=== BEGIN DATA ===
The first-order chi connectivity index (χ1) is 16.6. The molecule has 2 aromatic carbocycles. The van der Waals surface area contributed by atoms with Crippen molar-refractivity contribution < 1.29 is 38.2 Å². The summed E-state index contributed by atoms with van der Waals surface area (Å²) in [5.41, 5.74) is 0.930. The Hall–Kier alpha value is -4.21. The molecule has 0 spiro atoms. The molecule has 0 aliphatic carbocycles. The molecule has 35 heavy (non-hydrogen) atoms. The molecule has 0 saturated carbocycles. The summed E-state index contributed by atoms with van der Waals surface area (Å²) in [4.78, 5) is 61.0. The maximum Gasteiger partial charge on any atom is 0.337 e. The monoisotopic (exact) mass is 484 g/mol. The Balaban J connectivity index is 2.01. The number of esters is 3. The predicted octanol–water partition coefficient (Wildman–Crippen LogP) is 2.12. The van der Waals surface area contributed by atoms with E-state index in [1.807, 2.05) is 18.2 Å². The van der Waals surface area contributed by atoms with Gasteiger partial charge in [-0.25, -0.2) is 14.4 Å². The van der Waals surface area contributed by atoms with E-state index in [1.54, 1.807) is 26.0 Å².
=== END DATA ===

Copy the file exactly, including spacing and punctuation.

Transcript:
The first-order chi connectivity index (χ1) is 16.6. The molecule has 2 aromatic carbocycles. The van der Waals surface area contributed by atoms with Crippen molar-refractivity contribution < 1.29 is 38.2 Å². The summed E-state index contributed by atoms with van der Waals surface area (Å²) in [5.41, 5.74) is 0.930. The Hall–Kier alpha value is -4.21. The molecule has 0 spiro atoms. The molecule has 0 aliphatic carbocycles. The molecule has 35 heavy (non-hydrogen) atoms. The molecule has 0 saturated carbocycles. The summed E-state index contributed by atoms with van der Waals surface area (Å²) in [4.78, 5) is 61.0. The maximum Gasteiger partial charge on any atom is 0.337 e. The monoisotopic (exact) mass is 484 g/mol. The Balaban J connectivity index is 2.01. The number of esters is 3. The predicted octanol–water partition coefficient (Wildman–Crippen LogP) is 2.12. The van der Waals surface area contributed by atoms with E-state index in [1.807, 2.05) is 18.2 Å². The van der Waals surface area contributed by atoms with Gasteiger partial charge in [-0.25, -0.2) is 14.4 Å². The van der Waals surface area contributed by atoms with E-state index in [1.54, 1.807) is 26.0 Å².